In this final part of my article series on investing in Brazil, I address the risks investors need to be aware of when buying stocks there. Brazil has a lot going for it right now. With a stable democratic government and religious freedom, Brazil lacks many of the other risks faced by other major emerging markets such as religious strife, terrorism, authoritarian overpopulation, civil unrest, or human rights issues. However, investors need to factor in risks such as inflation, populist driven government intervention, corruption, and high income inequality that come with the territory when investing in Brazil.
Like the rest of Latin America, Brazil does not have the best history of a free floating, stable currency. Inflation and capital controls are rampant throughout Latin America. At 6.5%, Brazil's inflation rate is at its highest since 2005. However, the Brazilian central bank is countering this by raising rates to 11.75%. High real yields can encourage local investors to actually put money in the bank versus stocks. The country has a two percent tax on foreign investment in stocks and bonds to slow currency appreciation as well. Similar to how investors are reacting to the US dollar, the best way for investors to hedge this is to buy companies that sell raw materials such as Petrobras (PBR) and Vale (VALE) .
Government Intervention and Corruption:
The recent left wing coalition led by President Dilma Rouseff and her predecessors has a record of government intervention in private industry. The government owns a controlling stake in leading oil producer Petrobras (PBR) and miner Vale (VALE). They often use Petrobras' capital and profits to finance social programs or build infrastructure projects that do not help the business. Vale recently fired its CEO and replaced him with somebody more friendly towards the Brazilian government threatened by politicians due to a lack of investment in the local economy.
Although the government is scaling back on regulation, price controls are still prevalent in fuel, telecommunications, and the airline industry. Combined with moderately high inflation, these regulations hurt margins for local companies. Like the rest of Latin America corruption is high in Brazil as many politicians use state funds to pay for lavish lifestyles. The country is ranked 75th out 180 countries in the corruption indexes and permit rights for infrastructure projects are often decided by paying off the right politician versus the economic benefits of country.
Out of all the BRIC countries, Brazil struggles more than any of them with the issue of income inequality. Brazil has the tenth highest gini coefficent in the world at 57, and 31% of the population lives below the global poverty line. Armed guards for wealthy individuals and foreigners are common, and favela slums have grown along with the middle class. This disparity of wealth leads to higher crime rates and large, drug war torn, favela slums that are uncontrollable by the police. With the benefits of economic growth limited to the wealthy, the growth of the Brazilian consumer society is severely restricted.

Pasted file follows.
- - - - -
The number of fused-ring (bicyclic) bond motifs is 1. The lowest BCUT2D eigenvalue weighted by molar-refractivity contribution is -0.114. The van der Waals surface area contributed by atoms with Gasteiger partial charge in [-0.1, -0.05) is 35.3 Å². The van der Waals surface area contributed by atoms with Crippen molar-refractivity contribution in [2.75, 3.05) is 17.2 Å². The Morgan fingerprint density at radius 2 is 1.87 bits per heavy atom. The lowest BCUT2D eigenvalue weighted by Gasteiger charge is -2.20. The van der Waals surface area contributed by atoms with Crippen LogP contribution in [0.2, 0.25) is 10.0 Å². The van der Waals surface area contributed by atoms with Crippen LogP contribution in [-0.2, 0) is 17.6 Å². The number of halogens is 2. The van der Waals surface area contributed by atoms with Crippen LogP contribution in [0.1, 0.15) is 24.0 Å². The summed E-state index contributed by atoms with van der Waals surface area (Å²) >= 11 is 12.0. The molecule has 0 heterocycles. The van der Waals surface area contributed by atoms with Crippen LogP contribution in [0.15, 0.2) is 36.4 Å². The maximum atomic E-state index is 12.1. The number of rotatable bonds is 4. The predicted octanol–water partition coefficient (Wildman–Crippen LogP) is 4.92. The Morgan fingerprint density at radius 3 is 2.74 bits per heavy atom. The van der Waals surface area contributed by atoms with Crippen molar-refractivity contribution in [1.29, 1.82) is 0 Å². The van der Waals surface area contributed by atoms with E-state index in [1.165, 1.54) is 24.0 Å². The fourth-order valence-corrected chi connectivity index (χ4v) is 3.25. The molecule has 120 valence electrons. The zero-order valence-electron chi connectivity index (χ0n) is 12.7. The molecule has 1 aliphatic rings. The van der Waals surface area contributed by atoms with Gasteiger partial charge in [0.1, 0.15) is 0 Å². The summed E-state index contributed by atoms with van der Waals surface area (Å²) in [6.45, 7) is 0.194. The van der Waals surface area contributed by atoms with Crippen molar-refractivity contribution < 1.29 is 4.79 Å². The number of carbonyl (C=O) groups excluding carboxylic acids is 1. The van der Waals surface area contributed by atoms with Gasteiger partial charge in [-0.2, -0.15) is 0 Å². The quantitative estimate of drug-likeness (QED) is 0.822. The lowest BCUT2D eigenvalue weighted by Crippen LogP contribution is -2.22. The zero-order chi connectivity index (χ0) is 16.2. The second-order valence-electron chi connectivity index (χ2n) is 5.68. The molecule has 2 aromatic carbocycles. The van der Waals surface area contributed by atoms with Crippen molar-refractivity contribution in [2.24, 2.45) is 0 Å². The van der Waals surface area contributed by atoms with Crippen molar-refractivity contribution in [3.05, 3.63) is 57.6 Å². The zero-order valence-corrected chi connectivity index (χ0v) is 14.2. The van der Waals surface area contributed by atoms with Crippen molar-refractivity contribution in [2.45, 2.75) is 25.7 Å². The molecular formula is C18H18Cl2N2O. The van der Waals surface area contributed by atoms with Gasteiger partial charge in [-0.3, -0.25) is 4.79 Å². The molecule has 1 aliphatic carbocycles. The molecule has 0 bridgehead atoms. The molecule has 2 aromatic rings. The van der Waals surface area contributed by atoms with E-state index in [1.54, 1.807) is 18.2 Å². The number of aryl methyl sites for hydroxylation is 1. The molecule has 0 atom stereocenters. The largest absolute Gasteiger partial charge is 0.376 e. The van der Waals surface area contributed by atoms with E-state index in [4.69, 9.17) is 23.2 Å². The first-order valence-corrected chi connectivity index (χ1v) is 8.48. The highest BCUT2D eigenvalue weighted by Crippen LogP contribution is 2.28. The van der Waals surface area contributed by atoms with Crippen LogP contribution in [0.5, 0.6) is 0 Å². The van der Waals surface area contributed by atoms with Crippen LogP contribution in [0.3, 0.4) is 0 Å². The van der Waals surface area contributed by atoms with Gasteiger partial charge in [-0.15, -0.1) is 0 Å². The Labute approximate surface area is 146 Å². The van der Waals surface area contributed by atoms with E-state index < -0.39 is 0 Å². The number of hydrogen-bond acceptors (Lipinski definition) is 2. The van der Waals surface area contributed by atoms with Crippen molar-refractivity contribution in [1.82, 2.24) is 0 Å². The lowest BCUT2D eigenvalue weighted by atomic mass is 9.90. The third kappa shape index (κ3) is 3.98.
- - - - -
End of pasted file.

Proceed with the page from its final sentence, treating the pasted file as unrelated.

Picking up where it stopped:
In addition to the economic loss caused by high crime rates, income inequality encourages populist voting patterns which elected officials respond with protectionism, stifling high taxes (tax revenue 39% of GDP vs. 28% of US), price controls, inflation financed government spending, nationalization of private industry, and other anti-capitalist policies. Solving the wealth disparity is a real problem in Brazil, but it may come at the expense of economic growth.
Despite these concerns, I still believe that Brazil, along with Chile, is one of the two best emerging markets for investors. Unlike the societal demographic and structural problems that exist in China and India, Brazil's issues can be solved with efforts to clean up the government and additional economic development. Another strength of Brazil is status as an exporter of minerals, agricultural commodities, and oil which will keep the real strong and provide growth to the economy outside of the consumer society.
As a conclusion, I believe the best opportunities to invest in Brazil are through Ambev (ABV), Petrobras (with tight stops), Cozan (CZZ), Sabesp (SBS), and/or the iShares Brazilian ETF (EWZ) in order to profit off the growth in the largest economic power in Latin America.
I hope you readers learned something from this series, as I move on to research other emerging markets.